Sabrina's passion for storytelling, her artistic skills and her perseverance secured her a concept artist role just a year after graduation
How did you get your current job?
I learned of this work through projects and my studies. When applying for an animator contract, my client saw my experience in illustration and character design and liked my style. I was offered both the concept artist and animator positions - there's huge demand for concept artists in animation, so this isn't unusual.
I'm currently working on two projects - I gained one through LinkedIn, and the other through word-of-mouth when a friend recommended me for the role.
What are your main pre-production work activities?
I'm in charge of the pre-production of two short movies, which heavily involves concept art and illustration work. I produce model sheets, expression sheets and line-up sheets, then move onto backgrounds, concept art and illustrations. Once approved, I move onto the storyboard, and the animatic (a roughly animated version of the storyboard).
What do you enjoy most about your job?
My job turns me into a researcher. As soon as a script appears, I get to research a multitude of topics. It's impossible to get bored.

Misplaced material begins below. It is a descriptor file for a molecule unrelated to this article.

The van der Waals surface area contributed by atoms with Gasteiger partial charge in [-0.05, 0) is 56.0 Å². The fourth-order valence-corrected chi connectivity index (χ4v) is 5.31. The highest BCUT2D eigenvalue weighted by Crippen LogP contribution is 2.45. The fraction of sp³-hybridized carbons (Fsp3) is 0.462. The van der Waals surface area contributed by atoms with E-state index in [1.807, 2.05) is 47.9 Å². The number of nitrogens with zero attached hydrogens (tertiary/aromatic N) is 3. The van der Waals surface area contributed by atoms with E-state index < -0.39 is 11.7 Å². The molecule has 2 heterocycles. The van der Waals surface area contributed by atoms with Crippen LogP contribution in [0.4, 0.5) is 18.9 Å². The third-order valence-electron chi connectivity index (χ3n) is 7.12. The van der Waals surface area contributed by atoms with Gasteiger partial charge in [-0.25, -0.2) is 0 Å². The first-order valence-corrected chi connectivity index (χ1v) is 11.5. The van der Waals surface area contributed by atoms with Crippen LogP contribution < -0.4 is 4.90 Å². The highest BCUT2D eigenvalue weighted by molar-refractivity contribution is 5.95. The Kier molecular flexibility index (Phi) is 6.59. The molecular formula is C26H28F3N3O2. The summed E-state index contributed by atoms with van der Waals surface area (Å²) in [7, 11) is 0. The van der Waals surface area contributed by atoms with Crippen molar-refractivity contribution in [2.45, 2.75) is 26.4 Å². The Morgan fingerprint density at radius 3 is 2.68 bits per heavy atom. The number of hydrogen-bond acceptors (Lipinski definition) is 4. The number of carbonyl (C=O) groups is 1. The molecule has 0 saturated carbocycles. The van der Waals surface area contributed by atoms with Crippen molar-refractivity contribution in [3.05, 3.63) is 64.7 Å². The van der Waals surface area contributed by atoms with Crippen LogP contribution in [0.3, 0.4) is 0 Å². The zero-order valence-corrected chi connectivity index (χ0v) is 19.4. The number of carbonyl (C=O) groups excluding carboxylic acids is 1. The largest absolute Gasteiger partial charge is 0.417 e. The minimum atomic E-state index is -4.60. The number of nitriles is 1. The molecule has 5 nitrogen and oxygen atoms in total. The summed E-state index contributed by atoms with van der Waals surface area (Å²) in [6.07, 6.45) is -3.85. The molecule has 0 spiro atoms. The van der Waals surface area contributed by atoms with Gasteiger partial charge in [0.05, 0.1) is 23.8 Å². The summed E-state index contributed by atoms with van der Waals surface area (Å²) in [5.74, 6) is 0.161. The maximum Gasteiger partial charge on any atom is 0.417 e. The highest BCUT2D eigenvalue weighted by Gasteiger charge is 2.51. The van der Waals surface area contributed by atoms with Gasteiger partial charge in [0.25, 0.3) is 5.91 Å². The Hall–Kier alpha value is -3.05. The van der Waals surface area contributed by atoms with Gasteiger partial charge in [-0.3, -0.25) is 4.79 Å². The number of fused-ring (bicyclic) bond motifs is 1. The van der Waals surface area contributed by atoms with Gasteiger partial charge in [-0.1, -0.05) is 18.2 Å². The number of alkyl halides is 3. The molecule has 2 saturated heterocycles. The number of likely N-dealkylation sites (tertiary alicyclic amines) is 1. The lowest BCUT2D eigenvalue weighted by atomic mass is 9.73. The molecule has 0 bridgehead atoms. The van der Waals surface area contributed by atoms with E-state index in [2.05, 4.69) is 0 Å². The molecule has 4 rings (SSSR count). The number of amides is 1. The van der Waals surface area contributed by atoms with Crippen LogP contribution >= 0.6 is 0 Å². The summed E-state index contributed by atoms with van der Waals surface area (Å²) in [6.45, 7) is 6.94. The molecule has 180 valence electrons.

I love storytelling and bringing characters to life. Creatively interpreting and developing characters from a brief is very rewarding, as briefs become ideas, then still images, then moving, breathing, thinking characters and stories.
It's great when I can use my own flair and do things in my own style, and it feels fantastic when the client loves my interpretation.
What are the most challenging parts?
It's incredibly technically and artistically challenging - every day's a school day, as there's a vast amount to learn. Clients can be challenging sometimes, especially if they aren't familiar with pre-production processes, so having tons of patience is needed.
How relevant is your degree to your job?
My degree is very relevant. I studied animation and concept art and this is at the core of animation design. Concept art is also key in the pre-production process.
How has your role developed and what are your career ambitions?
I started as a comic artist and illustrator, and never thought I'd be one day working on movies as a pre-production artist and animator.
My ambition is to become a director and work on my own movies in the future.
Any advice for aspiring concept artists?
If becoming a character/concept artist is your aim and passion, don’t feel that it's unrealistic - every artist has to start somewhere.
Draw every day, anywhere and everywhere. Keep honing the fundamentals by studying anatomy and joining life-drawing sessions. Also, seek feedback from artists you respect.
This is a journey that requires passion, patience and hard work - these skills won't occur overnight. There'll be times when you'll feel like you're stuck and not improving - adopt the mind set that failure is not an option and persevere.